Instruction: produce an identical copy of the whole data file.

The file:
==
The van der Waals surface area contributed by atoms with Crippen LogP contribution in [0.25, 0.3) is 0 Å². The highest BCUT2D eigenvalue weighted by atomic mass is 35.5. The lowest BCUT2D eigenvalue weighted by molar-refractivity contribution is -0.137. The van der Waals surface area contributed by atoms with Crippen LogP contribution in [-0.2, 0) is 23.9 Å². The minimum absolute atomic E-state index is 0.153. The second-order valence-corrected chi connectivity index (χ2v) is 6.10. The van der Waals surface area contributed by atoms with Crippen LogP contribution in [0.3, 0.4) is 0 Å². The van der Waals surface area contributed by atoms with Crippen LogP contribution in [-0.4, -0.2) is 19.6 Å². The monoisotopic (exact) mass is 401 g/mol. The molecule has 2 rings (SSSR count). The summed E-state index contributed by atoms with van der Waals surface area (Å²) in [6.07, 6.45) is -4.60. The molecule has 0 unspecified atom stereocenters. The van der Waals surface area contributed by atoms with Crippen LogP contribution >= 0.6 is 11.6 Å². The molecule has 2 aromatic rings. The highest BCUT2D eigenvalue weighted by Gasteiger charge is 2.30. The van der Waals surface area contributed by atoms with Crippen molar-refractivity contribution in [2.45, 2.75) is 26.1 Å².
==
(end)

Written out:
The van der Waals surface area contributed by atoms with Crippen LogP contribution in [0.25, 0.3) is 0 Å². The highest BCUT2D eigenvalue weighted by atomic mass is 35.5. The lowest BCUT2D eigenvalue weighted by molar-refractivity contribution is -0.137. The van der Waals surface area contributed by atoms with Crippen LogP contribution in [-0.2, 0) is 23.9 Å². The minimum absolute atomic E-state index is 0.153. The second-order valence-corrected chi connectivity index (χ2v) is 6.10. The van der Waals surface area contributed by atoms with Crippen LogP contribution in [0.3, 0.4) is 0 Å². The van der Waals surface area contributed by atoms with Crippen LogP contribution in [-0.4, -0.2) is 19.6 Å². The monoisotopic (exact) mass is 401 g/mol. The molecule has 2 rings (SSSR count). The summed E-state index contributed by atoms with van der Waals surface area (Å²) in [6.07, 6.45) is -4.60. The molecule has 0 unspecified atom stereocenters. The van der Waals surface area contributed by atoms with Crippen LogP contribution >= 0.6 is 11.6 Å². The molecule has 2 aromatic rings. The highest BCUT2D eigenvalue weighted by Gasteiger charge is 2.30. The van der Waals surface area contributed by atoms with Crippen molar-refractivity contribution in [2.45, 2.75) is 26.1 Å².